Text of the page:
You have to wonder what turn-of-the-20th-century librarians would’ve thought of Ernest Hemingway’s “The Garden of Eden,” a book so controversial that it wasn’t published until 1986 — 25 years after his death. His modern-day Adam and Eve, David and Catherine, engage in androgyny and gender role-playing on the Edenic French Rivera — much as Hemingway did with his fourth and last wife, Mary Welsh — as well as in a battle to control the storytelling that shapes David’s writing career. That he nicknames the manipulative Catherine “Devil” leaves little doubt as to who’s the serpent in this garden.

“The Garden of Eden” received mixed reviews, with some critics claiming it was butchered in the editing while the late Yale professor Harold Bloom included it in his list of works belonging in the Western canon. Another of those works is perhaps the greatest retelling of the fall of man and woman, John Milton’s “Paradise Lost” (1667). In a radical departure, Milton paints a portrait of a surprisingly egalitarian marriage, with Adam the more besotted, clingy, dependent partner — a role usually reserved for the wife — and Eve the smarter, more independent of the two. She loves Adam but less than he loves her, which makes her the more powerful emotionally. So when the magnetic Lucifer — who, let’s face it, has all the best lines in the epic poem — shows up, it’s really no contest.

Eve takes the baiter, fateful, fatal fruit. And Adam follows suit, knowing what will be lost — paradise, immortality — because he cannot imagine life without her. They now have sex with full, lustful knowledge of the act and sated, fall asleep — only to waken after terrible dreams with another kind of knowledge:  They have betrayed God.

Sex can be lethal, and love may not be enough. In Nathaniel Hawthorne’s horror story “Rappaccini’s Daughter” (1844), Giovanni, a student at the University of Padua — home to the world’s first botanical garden — falls for the daughter of a secretive botanist who experiments with poisonous plants. The young woman, Beatrice, however, is immune to such toxins — because she is poisonous herself.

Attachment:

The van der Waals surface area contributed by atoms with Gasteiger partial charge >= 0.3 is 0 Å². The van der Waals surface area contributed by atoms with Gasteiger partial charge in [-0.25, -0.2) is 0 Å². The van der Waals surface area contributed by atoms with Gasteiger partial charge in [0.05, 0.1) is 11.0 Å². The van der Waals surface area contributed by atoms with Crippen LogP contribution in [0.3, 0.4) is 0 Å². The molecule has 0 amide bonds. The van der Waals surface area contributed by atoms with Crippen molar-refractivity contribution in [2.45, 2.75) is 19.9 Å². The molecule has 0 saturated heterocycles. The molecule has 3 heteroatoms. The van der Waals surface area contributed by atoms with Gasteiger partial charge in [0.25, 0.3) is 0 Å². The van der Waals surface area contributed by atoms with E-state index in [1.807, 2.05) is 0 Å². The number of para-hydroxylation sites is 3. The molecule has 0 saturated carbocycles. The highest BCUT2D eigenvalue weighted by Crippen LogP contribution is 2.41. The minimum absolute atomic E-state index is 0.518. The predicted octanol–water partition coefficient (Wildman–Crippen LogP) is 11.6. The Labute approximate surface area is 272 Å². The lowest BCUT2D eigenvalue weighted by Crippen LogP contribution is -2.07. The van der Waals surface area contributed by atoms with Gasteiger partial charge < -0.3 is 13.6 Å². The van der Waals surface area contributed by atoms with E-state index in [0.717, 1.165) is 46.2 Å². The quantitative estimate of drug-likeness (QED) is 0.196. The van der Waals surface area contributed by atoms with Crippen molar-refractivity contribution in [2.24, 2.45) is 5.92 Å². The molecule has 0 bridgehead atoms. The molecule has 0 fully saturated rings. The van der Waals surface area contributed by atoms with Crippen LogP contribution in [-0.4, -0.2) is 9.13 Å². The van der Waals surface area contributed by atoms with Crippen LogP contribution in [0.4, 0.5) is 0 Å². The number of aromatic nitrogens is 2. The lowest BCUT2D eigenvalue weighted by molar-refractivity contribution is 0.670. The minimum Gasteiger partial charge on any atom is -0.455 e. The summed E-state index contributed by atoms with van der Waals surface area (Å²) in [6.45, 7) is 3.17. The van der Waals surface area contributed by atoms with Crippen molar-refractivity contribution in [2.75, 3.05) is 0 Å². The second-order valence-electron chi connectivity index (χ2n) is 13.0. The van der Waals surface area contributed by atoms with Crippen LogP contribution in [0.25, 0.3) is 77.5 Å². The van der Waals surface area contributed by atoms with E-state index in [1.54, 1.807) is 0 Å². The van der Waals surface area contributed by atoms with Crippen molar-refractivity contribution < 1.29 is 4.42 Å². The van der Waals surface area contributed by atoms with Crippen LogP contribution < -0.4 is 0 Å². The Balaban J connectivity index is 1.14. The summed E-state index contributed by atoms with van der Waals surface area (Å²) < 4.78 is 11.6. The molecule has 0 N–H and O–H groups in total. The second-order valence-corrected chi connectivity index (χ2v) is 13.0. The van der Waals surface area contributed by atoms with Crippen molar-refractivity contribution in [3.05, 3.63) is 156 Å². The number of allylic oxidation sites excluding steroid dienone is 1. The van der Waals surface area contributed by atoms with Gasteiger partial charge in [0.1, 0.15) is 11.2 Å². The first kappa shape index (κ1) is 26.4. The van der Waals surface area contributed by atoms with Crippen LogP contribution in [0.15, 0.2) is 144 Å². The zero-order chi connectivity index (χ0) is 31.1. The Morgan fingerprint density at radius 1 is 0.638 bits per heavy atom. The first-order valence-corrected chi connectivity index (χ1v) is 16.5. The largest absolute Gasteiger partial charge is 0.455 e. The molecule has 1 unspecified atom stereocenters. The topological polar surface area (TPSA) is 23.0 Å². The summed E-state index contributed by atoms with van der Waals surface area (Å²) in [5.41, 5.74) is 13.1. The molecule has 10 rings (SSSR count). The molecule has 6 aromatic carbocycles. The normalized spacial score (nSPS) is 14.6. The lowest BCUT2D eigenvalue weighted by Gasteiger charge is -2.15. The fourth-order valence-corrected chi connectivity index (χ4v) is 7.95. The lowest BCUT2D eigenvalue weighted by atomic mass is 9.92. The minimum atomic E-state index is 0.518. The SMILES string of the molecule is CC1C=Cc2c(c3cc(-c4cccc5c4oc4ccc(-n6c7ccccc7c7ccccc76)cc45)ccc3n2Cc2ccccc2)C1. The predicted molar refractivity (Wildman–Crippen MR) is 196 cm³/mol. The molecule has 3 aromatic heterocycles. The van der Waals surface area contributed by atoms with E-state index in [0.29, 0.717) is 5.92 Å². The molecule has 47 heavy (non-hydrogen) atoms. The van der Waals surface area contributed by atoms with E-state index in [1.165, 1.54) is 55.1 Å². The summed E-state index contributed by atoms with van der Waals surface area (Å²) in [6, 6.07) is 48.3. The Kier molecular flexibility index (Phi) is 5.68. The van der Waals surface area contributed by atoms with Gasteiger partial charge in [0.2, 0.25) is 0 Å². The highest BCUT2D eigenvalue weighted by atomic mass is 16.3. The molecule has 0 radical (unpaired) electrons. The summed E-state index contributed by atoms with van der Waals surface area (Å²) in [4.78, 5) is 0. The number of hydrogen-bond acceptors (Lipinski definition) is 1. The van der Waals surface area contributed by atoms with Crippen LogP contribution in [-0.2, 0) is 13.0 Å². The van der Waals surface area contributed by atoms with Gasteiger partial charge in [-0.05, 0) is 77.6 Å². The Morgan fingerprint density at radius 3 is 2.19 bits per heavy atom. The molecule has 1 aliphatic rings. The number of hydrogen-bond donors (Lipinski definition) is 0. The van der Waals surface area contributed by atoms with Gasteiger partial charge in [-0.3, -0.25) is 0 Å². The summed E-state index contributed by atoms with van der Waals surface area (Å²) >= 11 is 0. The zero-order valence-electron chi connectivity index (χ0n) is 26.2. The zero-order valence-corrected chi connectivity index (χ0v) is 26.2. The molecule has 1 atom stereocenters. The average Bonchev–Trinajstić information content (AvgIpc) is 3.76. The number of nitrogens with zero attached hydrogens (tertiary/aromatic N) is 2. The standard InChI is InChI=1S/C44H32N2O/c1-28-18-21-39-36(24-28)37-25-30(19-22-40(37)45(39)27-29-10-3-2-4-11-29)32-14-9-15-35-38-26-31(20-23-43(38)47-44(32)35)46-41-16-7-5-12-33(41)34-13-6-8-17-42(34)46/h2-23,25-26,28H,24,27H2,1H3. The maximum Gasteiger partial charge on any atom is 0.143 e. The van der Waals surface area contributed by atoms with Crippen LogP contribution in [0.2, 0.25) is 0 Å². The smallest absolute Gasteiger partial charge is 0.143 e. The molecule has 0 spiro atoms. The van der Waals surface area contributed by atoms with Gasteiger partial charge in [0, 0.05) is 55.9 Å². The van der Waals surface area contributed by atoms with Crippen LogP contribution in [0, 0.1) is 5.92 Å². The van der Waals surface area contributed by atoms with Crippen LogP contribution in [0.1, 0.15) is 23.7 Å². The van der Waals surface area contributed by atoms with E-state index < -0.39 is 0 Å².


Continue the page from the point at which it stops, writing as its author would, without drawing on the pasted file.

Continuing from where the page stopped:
Beatrice yearns for Giovanni to look at the innocent heart that lies within. But in time he, too, grows poisonous. Developing an antidote to set her free, he succeeds only in killing her. As in Hawthorne’s short story “The Birthmark,” he suggests that you cannot destroy the essence of someone without destroying the person herself.

Based on an Indian story revolving around Alexander the Great, “Rappaccini’s Daughter” has inspired Stevie Nicks’ song “Running in the Garden,” DC Comics’ Poison Ivy and Marvel Comics’ Monica Rappaccini and her poison-immune, poison-infecting daughter Camilla Black, among many creations. The story’s theme is the limits of love.

And yet, love is all we have. Though Roddy Llewellyn said he wanted his relationship with Princess Margaret to go on forever, he eventually married someone else. The princess, though, took a stiff-upper-lip approach to the end of the affair and remained friends. When she died in 2002, her sister, Queen Elizabeth II, thanked mutual friend Anne Glenconner for introducing the couple, “because he made her happy.”

We’d like to think that Llewellyn might’ve thought what Twain’s Adam observes at the end of “Eve’s Diary,” when, standing over her grave, he laments, “Wheresoever she was, there was Eden.”